This compares to 20 million sq ft last year.
Much of this new space is already committed, with retailers and distribution companies opting to satisfy their requirements through build-to-suit solutions.
The company asserts that this rise in development activity can be attributed to the long-term strategic planning of retailers in response to ecommerce growth.
According to Knight Frank research, online sales accounted for 27.9% of total retail sales in 2020 and, with non-essential shops closed, ecommerce penetration rates reached a record 36.3% in January 2021.
The data also revealed online sales rose to £34bn year-on-year in 2020 and is expected to grow a further £41bn over the next four years, which is driving additional requirements for warehouse space.
The firm’s analysis shows that every billion pounds of online sales requires approximately 1.36 million sq ft of warehouse space.
As a result, retailers and distribution firms have rapidly upscaled their operations by expanding delivery services, which saw warehouse take up exceed 50 million sq ft last year, compared to 34 million sq ft in 2019.
Due to robust levels of demand, the level of availability — particularly of high quality space — has diminished over the course of 2020, which is driving development.
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Vacant warehousing remains tight across the UK, with 46 million sq ft of space currently available, representing 10 months’ worth of supply at current take-up levels.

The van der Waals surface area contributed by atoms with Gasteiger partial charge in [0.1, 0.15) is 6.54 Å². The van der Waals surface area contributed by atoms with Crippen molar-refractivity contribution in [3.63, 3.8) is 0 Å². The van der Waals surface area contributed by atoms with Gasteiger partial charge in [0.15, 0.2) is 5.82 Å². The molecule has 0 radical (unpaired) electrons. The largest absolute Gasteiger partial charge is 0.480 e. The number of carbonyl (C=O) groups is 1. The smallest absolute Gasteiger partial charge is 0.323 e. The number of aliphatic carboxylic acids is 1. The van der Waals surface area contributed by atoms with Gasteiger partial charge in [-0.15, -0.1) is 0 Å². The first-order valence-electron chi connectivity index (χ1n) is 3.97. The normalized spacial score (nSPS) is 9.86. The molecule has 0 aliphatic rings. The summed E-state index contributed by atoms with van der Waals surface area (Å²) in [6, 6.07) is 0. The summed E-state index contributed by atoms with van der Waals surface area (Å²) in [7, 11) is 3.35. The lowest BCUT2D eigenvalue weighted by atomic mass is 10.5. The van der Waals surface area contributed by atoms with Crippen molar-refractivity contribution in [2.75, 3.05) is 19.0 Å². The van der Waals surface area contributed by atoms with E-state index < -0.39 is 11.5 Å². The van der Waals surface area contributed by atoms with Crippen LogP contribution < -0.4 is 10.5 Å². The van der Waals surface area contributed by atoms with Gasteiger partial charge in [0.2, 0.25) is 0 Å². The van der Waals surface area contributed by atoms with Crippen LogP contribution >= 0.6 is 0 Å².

However, most of that space is in second-hand units that either do not have the right specification or the right location.
Charles Binks, partner and head of industrial and logistics at Knight Frank, said: “The robust forecast for online retail and increased competition for high specification and well-located assets is driving development activity.
“However, the availability of land or suitable sites remains a key constraint.”
Claire Williams, research associate at Knight Frank, commented: “High levels of take up in developments larger than 50,000 sq ft and the chronic shortage of quality space are encouraging both build-to-suit and speculative development.
“This is because many of the units currently available don’t offer the right space or locations to support the growth of online sales and B2C deliveries.
“There is a need for more urban warehouse space, located close to the customer, in order to replenish stock in the required timeframes.”
Knight Frank noted that competition for space will continue to drive rental growth over the next five years, as well as longer average lease lengths.
The strongest annual rental growth is expected in London (3.2%), followed by the South East (2.7%) and Eastern (2.7%) regions.